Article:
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Nice Rsync

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I honestly would be interested in learning why tar is better in that case. Greg +1 Informative Posted Aug 25, 2010 13:25 UTC (Wed) by dmarti (subscriber, #11625) [Link] Just ssh-ed in to a FreeBSD 7.2 system -- `cp -a` works, and `-a` is in As far as I understand, when rsync acts on local files, in addition to a "normal" cp, rsync is only computing the whole file checksum. I'm always looking for new clients so I'd love to hear from you.

This seems like what you want anyway since things other than tar are capable of performing computationally expensive tasks, its just that youre seeing tar do it the most. A look at rsync performance Posted Aug 19, 2010 15:19 UTC (Thu) by jcvw (subscriber, #50475) [Link] The same performance problems occur when retrieving data from an rsync package like so: If Dropbox can do it so can we! =) I didn't say, but i also tried without -c, still slow. –Johan Allgoth Jun 16 '10 at 12:14 1 also --inplace Why would you do something like that over a simple "cp"?

Nice Rsync

For example, limit I/O banwidth to 10000KB/s (9.7MB/s), enter: # rsync --delete --numeric-ids --relative --delete-excluded --bwlimit=10000 /path/to/source /path/to/dest/Method # 2: Take control of I/O bandwidth using ionice How are water vapors not visible? The file changes often. I've not looked recently to see if that's still the case, and given the performance numbers in the article it may not be the case (eg, the kernel's readahead may do

  • To also force dirty pages to be flushed, we first use the sync command.
  • Once I found out that it was in fact possible to game on Linux via.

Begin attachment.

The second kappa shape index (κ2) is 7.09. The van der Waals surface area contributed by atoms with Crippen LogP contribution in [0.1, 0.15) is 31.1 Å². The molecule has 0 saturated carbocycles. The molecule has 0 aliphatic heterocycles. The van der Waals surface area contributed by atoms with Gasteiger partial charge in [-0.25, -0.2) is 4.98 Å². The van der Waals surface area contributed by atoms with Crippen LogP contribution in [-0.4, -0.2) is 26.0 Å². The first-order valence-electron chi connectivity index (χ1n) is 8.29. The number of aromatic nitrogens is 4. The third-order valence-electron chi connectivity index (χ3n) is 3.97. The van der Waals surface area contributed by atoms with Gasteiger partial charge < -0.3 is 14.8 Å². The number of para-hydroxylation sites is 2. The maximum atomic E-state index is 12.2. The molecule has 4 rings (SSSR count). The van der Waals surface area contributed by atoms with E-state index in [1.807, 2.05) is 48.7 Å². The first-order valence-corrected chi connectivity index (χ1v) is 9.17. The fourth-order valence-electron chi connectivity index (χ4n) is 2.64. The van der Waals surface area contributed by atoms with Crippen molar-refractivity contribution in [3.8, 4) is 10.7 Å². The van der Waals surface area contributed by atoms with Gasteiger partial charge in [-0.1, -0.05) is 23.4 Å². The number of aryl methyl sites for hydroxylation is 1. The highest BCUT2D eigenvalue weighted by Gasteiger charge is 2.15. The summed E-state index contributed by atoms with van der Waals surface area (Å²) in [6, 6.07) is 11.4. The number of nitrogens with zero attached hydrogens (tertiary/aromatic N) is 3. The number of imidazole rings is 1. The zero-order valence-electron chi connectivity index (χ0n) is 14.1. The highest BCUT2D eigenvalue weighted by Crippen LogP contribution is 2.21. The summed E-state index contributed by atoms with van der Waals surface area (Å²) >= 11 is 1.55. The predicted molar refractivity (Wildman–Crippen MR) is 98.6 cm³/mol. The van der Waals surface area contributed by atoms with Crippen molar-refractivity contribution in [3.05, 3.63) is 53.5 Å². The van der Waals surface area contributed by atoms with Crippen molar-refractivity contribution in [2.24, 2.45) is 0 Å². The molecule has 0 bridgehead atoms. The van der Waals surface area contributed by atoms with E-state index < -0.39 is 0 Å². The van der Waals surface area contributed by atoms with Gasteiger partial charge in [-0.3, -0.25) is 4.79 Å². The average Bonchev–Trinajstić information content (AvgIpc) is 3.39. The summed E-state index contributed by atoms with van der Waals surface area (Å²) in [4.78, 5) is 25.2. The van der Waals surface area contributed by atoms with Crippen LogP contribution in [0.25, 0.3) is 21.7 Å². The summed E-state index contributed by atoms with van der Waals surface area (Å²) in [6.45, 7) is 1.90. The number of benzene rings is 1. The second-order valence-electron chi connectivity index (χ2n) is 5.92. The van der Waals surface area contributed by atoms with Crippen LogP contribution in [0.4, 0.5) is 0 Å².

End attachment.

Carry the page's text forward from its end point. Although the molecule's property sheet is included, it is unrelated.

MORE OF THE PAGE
• A look at rsync performance Posted Sep 8, 2010 15:52 UTC (Wed) by daenzer (✭ supporter ✭, #7050) [Link] Indeed, this seems like an rsync performance bug that should get fixed.
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  • My experiences is that tar+ssh beats scp significantly.

Why would two species of predator with the same prey cooperate? Measuring Wanting to know what happened, I created a small test to see what was going on: copying a 10GiB file from one disk to the other. That's why I use tar. Rsync Bwlimit up vote 8 down vote favorite 7 I need to move a large file (corrupt MySQL table ~40GB) onto a seperate server in order to repair it. (When trying to repair

I am quickly running out of disk space so need to get this table repaired and archived ASAP. I use -avP --delete to sync a multi-terabyte tree and it performs admirably. I would like to reduce both disk and network I/O. It is clear that the default setting are not the worst settings, but close to it.

For comparison, I also ran the tests with a more recent kernel that does not incorporate Arjan's patches: 2.6.34 I could immediately see (in atop) that the three rsync processes were Rsync Whole File You must separately specify -H. FWIW, I initially learned about this here: http://www.screenage.de/blog/2007/12/30/using-netcat-and-tar-for-network-file-transfer/ share|improve this answer answered Jan 2 '16 at 5:52 SteveLambert 1936 1 tar is better than rsync when you have a lot I guess it is similar to the cpulimit tool Huygens suggests. –Nicolas Raoul Jun 1 '12 at 5:57 Except Huuygens' tool is much better and more practical, which is

Rsync Cpu Usage